Modern plug-in electric cars have been on sale in the U.S. since December 2010, and in China even longer.
The BYD F3DM, a compact plug-in hybrid sedan, went into very limited production in 2008, though early deliveries were strictly to fleets and government agencies.
DON'T MISS: China Overtook U.S. In Monthly Electric-Car Sales Two Months Ago (Dec 2014)
Sales lagged in China until last year, handicapped by several factors: fewer single-family homes that facilitate charging in the driver's own garage, a fierce focus on the lowest possible price by bargain-hungry buyers, and a minimal environmental movement.
In a long-term quest to dominate global production of electric cars, China announced a national goal of half a million electric cars on the roads by 2011. The actual number of plug-in cars delivered that year: 6,000.
But then, last year, sales spurted--and thus far, they appear to be staying high--due to several factors.
2016 BYD Tang plug-in hybrid SUV, made in China
Those include restrictions in several large cities on the number of new cars that can be registered, with preferential treatment for plug-ins, and an intensifying government focus on electric cars as a way to address choking and hazardous air pollution.
Local and national incentives to buy so-called New Energy Vehicles have risen, and so have registrations over the last six months.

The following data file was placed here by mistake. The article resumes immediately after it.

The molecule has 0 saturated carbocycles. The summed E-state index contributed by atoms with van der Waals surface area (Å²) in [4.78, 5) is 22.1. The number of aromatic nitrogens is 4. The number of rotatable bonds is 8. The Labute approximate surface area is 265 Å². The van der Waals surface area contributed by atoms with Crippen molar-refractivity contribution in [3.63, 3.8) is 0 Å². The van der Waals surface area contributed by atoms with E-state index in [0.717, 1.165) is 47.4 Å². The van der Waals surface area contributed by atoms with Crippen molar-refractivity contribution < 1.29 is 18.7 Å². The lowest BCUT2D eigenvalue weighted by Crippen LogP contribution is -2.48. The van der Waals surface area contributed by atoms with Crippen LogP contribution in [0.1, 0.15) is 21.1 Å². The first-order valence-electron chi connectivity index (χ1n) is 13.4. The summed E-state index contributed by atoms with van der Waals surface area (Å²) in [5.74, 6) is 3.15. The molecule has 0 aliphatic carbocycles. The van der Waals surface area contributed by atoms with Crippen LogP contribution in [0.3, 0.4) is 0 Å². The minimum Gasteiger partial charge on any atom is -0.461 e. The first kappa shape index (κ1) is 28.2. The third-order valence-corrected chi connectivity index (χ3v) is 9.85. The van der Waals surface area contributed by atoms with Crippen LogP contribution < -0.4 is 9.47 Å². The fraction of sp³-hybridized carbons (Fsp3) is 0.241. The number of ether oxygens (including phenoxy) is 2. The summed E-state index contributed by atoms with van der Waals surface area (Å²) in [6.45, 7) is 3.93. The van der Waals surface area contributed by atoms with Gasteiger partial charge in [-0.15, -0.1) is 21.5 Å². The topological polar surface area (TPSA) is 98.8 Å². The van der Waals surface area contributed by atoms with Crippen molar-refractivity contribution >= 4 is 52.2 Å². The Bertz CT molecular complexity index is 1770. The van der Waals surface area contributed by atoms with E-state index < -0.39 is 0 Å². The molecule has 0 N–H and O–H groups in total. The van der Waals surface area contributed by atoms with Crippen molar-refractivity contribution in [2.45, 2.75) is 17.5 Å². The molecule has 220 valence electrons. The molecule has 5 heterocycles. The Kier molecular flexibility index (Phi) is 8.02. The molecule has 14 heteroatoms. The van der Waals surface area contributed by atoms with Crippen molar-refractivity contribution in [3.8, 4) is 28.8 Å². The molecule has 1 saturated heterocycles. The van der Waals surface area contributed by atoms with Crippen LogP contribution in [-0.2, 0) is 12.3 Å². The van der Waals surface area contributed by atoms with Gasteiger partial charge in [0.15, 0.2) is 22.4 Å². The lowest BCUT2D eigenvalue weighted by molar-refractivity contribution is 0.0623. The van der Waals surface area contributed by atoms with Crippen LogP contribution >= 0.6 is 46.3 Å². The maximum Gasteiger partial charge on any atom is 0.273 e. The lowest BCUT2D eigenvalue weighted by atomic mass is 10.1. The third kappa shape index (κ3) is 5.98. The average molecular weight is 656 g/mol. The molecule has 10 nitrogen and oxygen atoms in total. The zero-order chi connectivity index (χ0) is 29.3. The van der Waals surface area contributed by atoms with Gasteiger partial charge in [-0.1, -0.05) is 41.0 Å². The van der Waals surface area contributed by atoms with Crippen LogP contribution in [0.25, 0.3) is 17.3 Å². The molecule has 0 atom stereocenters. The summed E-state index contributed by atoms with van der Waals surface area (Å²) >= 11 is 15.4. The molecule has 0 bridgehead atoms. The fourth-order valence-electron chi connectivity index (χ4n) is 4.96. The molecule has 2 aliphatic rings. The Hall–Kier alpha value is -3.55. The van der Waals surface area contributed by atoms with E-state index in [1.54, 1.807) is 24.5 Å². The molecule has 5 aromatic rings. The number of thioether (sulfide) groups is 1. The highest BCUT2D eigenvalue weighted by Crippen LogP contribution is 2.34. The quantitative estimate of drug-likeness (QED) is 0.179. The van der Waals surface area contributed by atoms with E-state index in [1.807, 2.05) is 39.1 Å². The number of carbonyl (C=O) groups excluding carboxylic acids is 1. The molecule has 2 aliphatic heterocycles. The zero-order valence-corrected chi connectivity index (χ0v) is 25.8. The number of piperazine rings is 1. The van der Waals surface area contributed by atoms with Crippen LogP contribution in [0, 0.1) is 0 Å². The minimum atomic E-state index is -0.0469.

Now, writing in Fortune, author Levi Tillemann asks whether the largest auto market in the world--China sold 23 million vehicles last year, against 16.5 million in the U.S.--will overtake the U.S. in sales of plug-in vehicles.
ALSO SEE: China's Electric-Car Future: Government Subsidies, Buyer Resistance (Apr 2014)
His answer is: very possibly. China appears to have sold 27,000 electric cars last December, roughly twice the U.S. figure.
Fortune notes that there may be questions about the reliability of the figures, though they are multiply sourced. It also suggests that the reasons for the jump may include removal of a 10-percent surtax on electric cars.
It's important to note, however, that the two markets differ enormously.
BYD e6 electric taxi in service in Shenzhen, China
In China, some unknown portion of the plug-in car sales are to government agencies and/or large corporations that are susceptible to pressure from various state and national bureaucracies.
Which is to say, it's possible that they're buying the cars not because they particularly want them but because it's been "suggested" that it would be a good thing for them to do so.
Meanwhile, it's unclear that there's genuine and sustained retail consumer demand for electric cars, of the sort that has allowed Tesla Motors to sell tens of thousands of electric cars that approach $100,000 apiece in less than three years.
On the other hand, because many large Chinese cities now severely restrict new-car registrations--but give New Energy Vehicles a substantial portion of the limited number--retail buyers within city limits may now be opting for plug-ins just to get a car in the first place.
So 2015 promises to be a fascinating year for plug-in electric car sales, not only in North America (and Europe) but also in China, which still clearly wants to dominate global electric-car production over the long haul.
[hat tip: Ryan Cody]